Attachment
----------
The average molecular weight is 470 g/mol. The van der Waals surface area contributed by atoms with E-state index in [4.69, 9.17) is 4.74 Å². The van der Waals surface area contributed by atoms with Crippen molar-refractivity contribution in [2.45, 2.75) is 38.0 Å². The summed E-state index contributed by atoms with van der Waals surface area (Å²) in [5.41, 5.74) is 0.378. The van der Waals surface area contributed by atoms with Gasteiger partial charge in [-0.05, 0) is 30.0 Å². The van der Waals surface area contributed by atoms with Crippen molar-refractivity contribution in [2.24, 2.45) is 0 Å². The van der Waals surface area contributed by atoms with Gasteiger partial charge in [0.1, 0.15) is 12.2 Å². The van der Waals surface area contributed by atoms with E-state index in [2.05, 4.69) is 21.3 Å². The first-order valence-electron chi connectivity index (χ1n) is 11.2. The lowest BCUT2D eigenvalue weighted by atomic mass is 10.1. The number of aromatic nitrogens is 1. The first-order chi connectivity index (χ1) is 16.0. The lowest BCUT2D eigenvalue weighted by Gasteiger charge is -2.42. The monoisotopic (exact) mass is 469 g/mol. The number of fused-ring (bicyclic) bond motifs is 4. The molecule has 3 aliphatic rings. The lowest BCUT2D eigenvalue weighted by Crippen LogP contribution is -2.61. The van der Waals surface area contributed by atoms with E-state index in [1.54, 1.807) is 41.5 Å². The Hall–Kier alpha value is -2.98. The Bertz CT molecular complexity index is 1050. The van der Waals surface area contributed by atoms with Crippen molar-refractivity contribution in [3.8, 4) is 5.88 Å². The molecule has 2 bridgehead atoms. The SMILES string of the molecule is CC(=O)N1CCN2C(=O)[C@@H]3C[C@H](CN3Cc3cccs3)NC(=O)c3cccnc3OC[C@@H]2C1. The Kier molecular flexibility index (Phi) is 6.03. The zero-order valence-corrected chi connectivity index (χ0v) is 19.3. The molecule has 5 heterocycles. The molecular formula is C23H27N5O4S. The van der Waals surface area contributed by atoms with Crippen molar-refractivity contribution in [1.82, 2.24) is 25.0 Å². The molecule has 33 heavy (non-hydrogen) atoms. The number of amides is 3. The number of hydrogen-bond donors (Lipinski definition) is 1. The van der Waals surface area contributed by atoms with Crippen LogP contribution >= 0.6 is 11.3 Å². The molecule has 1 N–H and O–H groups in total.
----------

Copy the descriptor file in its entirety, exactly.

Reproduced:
The average molecular weight is 470 g/mol. The van der Waals surface area contributed by atoms with E-state index in [4.69, 9.17) is 4.74 Å². The van der Waals surface area contributed by atoms with Crippen molar-refractivity contribution in [2.45, 2.75) is 38.0 Å². The summed E-state index contributed by atoms with van der Waals surface area (Å²) in [5.41, 5.74) is 0.378. The van der Waals surface area contributed by atoms with Gasteiger partial charge in [-0.05, 0) is 30.0 Å². The van der Waals surface area contributed by atoms with Crippen molar-refractivity contribution in [2.24, 2.45) is 0 Å². The van der Waals surface area contributed by atoms with Gasteiger partial charge in [0.1, 0.15) is 12.2 Å². The van der Waals surface area contributed by atoms with E-state index in [2.05, 4.69) is 21.3 Å². The first-order valence-electron chi connectivity index (χ1n) is 11.2. The lowest BCUT2D eigenvalue weighted by atomic mass is 10.1. The number of aromatic nitrogens is 1. The first-order chi connectivity index (χ1) is 16.0. The lowest BCUT2D eigenvalue weighted by Gasteiger charge is -2.42. The monoisotopic (exact) mass is 469 g/mol. The number of fused-ring (bicyclic) bond motifs is 4. The molecule has 3 aliphatic rings. The lowest BCUT2D eigenvalue weighted by Crippen LogP contribution is -2.61. The van der Waals surface area contributed by atoms with E-state index in [1.54, 1.807) is 41.5 Å². The Hall–Kier alpha value is -2.98. The Bertz CT molecular complexity index is 1050. The van der Waals surface area contributed by atoms with Crippen molar-refractivity contribution in [3.8, 4) is 5.88 Å². The molecule has 2 bridgehead atoms. The SMILES string of the molecule is CC(=O)N1CCN2C(=O)[C@@H]3C[C@H](CN3Cc3cccs3)NC(=O)c3cccnc3OC[C@@H]2C1. The Kier molecular flexibility index (Phi) is 6.03. The zero-order valence-corrected chi connectivity index (χ0v) is 19.3. The molecule has 5 heterocycles. The molecular formula is C23H27N5O4S. The van der Waals surface area contributed by atoms with Crippen molar-refractivity contribution in [1.82, 2.24) is 25.0 Å². The molecule has 33 heavy (non-hydrogen) atoms. The number of amides is 3. The number of hydrogen-bond donors (Lipinski definition) is 1. The van der Waals surface area contributed by atoms with Crippen LogP contribution >= 0.6 is 11.3 Å². The molecule has 1 N–H and O–H groups in total.